American Bully: Champions Breed Champions

Grch BussNW Grch Thee buss (you already know)
Grch Candy owned by The bully MarketGrch candy (The Bully Market)


img_4272Grch Hyde (owned by Gustavo Hernandez)

Was it any surprise that pairing two Grch would produce a Grch? not really!

Champions Breed Champions!

We all know what it takes to title our American Bullies. 150 points, 3 majors, under 3 different judges to be a champion and 5 champion wins under 3 different judges to be a Grand Champion or (Grch). Understanding those requirements is the easy part. Achieving the requirements is a whole different story. Apart from the saying “every dog has its day,” I feel only the best specimens will reach the champion ranks and the best of the best will ascend to the Grch ranks. Now, I understand that this world isn’t black and white. Not all champions are Champion material nor are Grand Champions, but I must go off of titled dogs because they are the only ones that have been evaluated and at least three judges believed they were the best examples in their class at least once. For me though, not only should people looking to breed to titled dogs, people should be looking to buy from champion breeders. In this article, I’m going to express my opinions on why people should be looking to buy offspring from titled parents and what a champion breeder looks like!

The reason I exhibit my animals to a judge is so my stock can be evaluated by a qualified person of the registry. To be a judge is put in place to uphold the standard and in a way show which dogs most exemplify the breed. Champions and more so Grch exemplify this breed the most, that’s how it should be. In essence, these dogs should fit the standard from front to back. More some than others but that’s my general thought process. I know what your thinking, your thinking about that one dog you see in the Grch class that was so messy you can’t understand how it got to the ring, let along to the top class in the show. That’s a one-off situation, I said “how it should be” not how it is, no one’s perfect nor are our judges.

Now, that we’ve established what a title means on an American Bully you already know why we all should be buying dogs from titled parents. Just don’t mess up and get taken for your money by one of those “one-off situations.” You know how I’ve been showing your guys how to look for breed type? Well, when it’s going to come in handy the most is when you’re looking for a puppy to buy or a male/female to breed to. Now, the way that genetic works are that you will get 50% of genetics from the mom and 50% from the dad. ALL the breeding’s you see with phenomenal studs and subpar females will end up being really nice SHIT DOGS! OK, maybe not shit, maybe 1 or 2 go on to be titled dogs as well but you smell what I’m cooking!

The champion breeder

Know when I say, “champion breeder,” I mean it metaphorically. It doesn’t mean a breeder that consistently is breeding two titled dogs together all the time. The champion breeder has a deeper understanding than your average Joe. They look at things long term not just what two dogs are in front of them. They have an actual program and a true bloodline that throws certain traits consistently. Also, let’s not get me started on what a “real” bloodline is. That’s for another article altogether. The champion breeder can put together breeding within his yard or maybe an outcross to introduce traits back into his program. The ONLY time you should be looking at buying a puppy from two none titled dogs is when a “champion breeder” is the one doing the breeding. Because you know the breeder would not do breeding just for the hell of it, you can trust that he’s adding a couple of traits back into his gene pool. Champion breeders are not a dime a dozen in the bully community. They are few and far in between.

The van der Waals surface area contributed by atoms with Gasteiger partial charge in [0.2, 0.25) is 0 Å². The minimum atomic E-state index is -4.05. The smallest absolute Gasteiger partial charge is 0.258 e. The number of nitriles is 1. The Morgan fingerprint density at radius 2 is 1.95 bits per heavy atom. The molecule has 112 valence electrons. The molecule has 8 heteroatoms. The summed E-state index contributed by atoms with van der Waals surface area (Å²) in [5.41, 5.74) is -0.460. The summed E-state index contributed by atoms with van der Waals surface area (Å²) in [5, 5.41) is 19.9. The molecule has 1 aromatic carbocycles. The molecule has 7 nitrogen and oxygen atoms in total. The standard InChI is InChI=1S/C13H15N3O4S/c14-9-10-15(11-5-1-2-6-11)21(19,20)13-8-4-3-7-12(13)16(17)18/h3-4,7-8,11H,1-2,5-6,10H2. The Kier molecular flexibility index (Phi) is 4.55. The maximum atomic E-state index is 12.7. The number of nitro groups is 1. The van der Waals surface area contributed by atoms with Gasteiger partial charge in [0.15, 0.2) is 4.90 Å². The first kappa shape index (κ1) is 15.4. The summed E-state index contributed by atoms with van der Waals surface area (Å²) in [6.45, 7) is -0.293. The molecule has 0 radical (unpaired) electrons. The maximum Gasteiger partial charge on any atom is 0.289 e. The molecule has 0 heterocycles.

At the end of the day does it matter if you buy from a champion breeder or two championed parents yet? Are you going to listen? Probably not. But before you buy your next dogs regardless of who or what dogs the puppy is from. You need to ask yourself questions about the parents, bloodlines, and ancestry. Do these dogs have breed type? What are the possible outcomes the puppies will turn out like when they are adults? What faults do you see in the parents? Do they share faults and increase the likelihood the offspring will carry the fault? Last but not least do you trust your hard-earned money to the person that did the breeding? Are they a champion breeder? I can’t tell you what to decided or the answers to the questions. I just want to help you be more informed about what we do. Remember nothing in this world is black and white nor is it in the dog world. It’s filled with grey areas. Once you all become more informed buyers, exhibitors, breeders, and dog men the better our breed will be.